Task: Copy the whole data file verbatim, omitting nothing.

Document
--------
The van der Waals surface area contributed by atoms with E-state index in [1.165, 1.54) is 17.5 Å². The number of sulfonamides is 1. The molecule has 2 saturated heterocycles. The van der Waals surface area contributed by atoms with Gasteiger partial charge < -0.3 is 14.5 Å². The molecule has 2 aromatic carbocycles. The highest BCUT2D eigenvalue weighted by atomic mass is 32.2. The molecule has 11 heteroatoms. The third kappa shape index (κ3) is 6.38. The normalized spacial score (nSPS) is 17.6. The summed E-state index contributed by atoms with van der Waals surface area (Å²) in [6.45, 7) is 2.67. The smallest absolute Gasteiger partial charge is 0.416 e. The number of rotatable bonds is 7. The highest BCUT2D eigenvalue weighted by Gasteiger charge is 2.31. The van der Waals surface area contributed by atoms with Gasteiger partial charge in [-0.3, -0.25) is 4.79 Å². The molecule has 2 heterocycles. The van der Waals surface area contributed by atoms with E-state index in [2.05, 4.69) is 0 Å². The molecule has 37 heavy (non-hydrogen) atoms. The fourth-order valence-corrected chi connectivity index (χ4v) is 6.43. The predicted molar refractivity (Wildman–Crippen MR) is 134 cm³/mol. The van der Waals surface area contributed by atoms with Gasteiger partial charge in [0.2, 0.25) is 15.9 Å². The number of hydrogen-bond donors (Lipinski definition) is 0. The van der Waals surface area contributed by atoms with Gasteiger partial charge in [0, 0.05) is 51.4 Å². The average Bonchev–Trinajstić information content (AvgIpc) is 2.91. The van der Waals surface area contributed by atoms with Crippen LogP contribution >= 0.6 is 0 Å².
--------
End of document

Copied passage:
The van der Waals surface area contributed by atoms with E-state index in [1.165, 1.54) is 17.5 Å². The number of sulfonamides is 1. The molecule has 2 saturated heterocycles. The van der Waals surface area contributed by atoms with Gasteiger partial charge < -0.3 is 14.5 Å². The molecule has 2 aromatic carbocycles. The highest BCUT2D eigenvalue weighted by atomic mass is 32.2. The molecule has 11 heteroatoms. The third kappa shape index (κ3) is 6.38. The normalized spacial score (nSPS) is 17.6. The summed E-state index contributed by atoms with van der Waals surface area (Å²) in [6.45, 7) is 2.67. The smallest absolute Gasteiger partial charge is 0.416 e. The number of rotatable bonds is 7. The highest BCUT2D eigenvalue weighted by Gasteiger charge is 2.31. The van der Waals surface area contributed by atoms with Gasteiger partial charge in [-0.3, -0.25) is 4.79 Å². The molecule has 2 heterocycles. The van der Waals surface area contributed by atoms with E-state index in [2.05, 4.69) is 0 Å². The molecule has 37 heavy (non-hydrogen) atoms. The fourth-order valence-corrected chi connectivity index (χ4v) is 6.43. The predicted molar refractivity (Wildman–Crippen MR) is 134 cm³/mol. The van der Waals surface area contributed by atoms with Gasteiger partial charge in [0.2, 0.25) is 15.9 Å². The number of hydrogen-bond donors (Lipinski definition) is 0. The van der Waals surface area contributed by atoms with Gasteiger partial charge in [0, 0.05) is 51.4 Å². The average Bonchev–Trinajstić information content (AvgIpc) is 2.91. The van der Waals surface area contributed by atoms with Crippen LogP contribution >= 0.6 is 0 Å².